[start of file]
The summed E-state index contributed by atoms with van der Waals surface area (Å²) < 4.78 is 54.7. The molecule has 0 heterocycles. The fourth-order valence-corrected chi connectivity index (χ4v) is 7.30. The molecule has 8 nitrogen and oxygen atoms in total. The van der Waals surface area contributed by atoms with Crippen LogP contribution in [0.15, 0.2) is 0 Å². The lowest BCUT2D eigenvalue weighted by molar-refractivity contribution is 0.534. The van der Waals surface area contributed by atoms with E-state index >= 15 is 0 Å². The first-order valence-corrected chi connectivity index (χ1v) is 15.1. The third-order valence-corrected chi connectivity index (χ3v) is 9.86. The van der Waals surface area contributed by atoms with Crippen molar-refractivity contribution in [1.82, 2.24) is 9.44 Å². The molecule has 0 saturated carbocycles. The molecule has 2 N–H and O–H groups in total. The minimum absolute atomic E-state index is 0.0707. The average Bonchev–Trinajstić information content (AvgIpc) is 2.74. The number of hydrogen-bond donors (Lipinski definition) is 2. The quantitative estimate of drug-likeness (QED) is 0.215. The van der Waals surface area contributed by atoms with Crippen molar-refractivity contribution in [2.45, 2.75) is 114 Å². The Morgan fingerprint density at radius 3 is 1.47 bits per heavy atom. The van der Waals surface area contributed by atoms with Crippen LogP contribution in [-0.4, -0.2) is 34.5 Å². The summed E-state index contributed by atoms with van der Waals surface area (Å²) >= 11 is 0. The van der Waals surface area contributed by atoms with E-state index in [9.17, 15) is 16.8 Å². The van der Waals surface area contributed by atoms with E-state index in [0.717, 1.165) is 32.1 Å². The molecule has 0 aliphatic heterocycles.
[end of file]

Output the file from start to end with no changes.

The summed E-state index contributed by atoms with van der Waals surface area (Å²) < 4.78 is 54.7. The molecule has 0 heterocycles. The fourth-order valence-corrected chi connectivity index (χ4v) is 7.30. The molecule has 8 nitrogen and oxygen atoms in total. The van der Waals surface area contributed by atoms with Crippen LogP contribution in [0.15, 0.2) is 0 Å². The lowest BCUT2D eigenvalue weighted by molar-refractivity contribution is 0.534. The van der Waals surface area contributed by atoms with E-state index >= 15 is 0 Å². The first-order valence-corrected chi connectivity index (χ1v) is 15.1. The third-order valence-corrected chi connectivity index (χ3v) is 9.86. The van der Waals surface area contributed by atoms with Crippen molar-refractivity contribution in [1.82, 2.24) is 9.44 Å². The molecule has 0 saturated carbocycles. The molecule has 2 N–H and O–H groups in total. The minimum absolute atomic E-state index is 0.0707. The average Bonchev–Trinajstić information content (AvgIpc) is 2.74. The number of hydrogen-bond donors (Lipinski definition) is 2. The quantitative estimate of drug-likeness (QED) is 0.215. The van der Waals surface area contributed by atoms with Crippen molar-refractivity contribution in [2.45, 2.75) is 114 Å². The Morgan fingerprint density at radius 3 is 1.47 bits per heavy atom. The van der Waals surface area contributed by atoms with Crippen LogP contribution in [-0.4, -0.2) is 34.5 Å². The summed E-state index contributed by atoms with van der Waals surface area (Å²) >= 11 is 0. The van der Waals surface area contributed by atoms with E-state index in [9.17, 15) is 16.8 Å². The van der Waals surface area contributed by atoms with E-state index in [0.717, 1.165) is 32.1 Å². The molecule has 0 aliphatic heterocycles.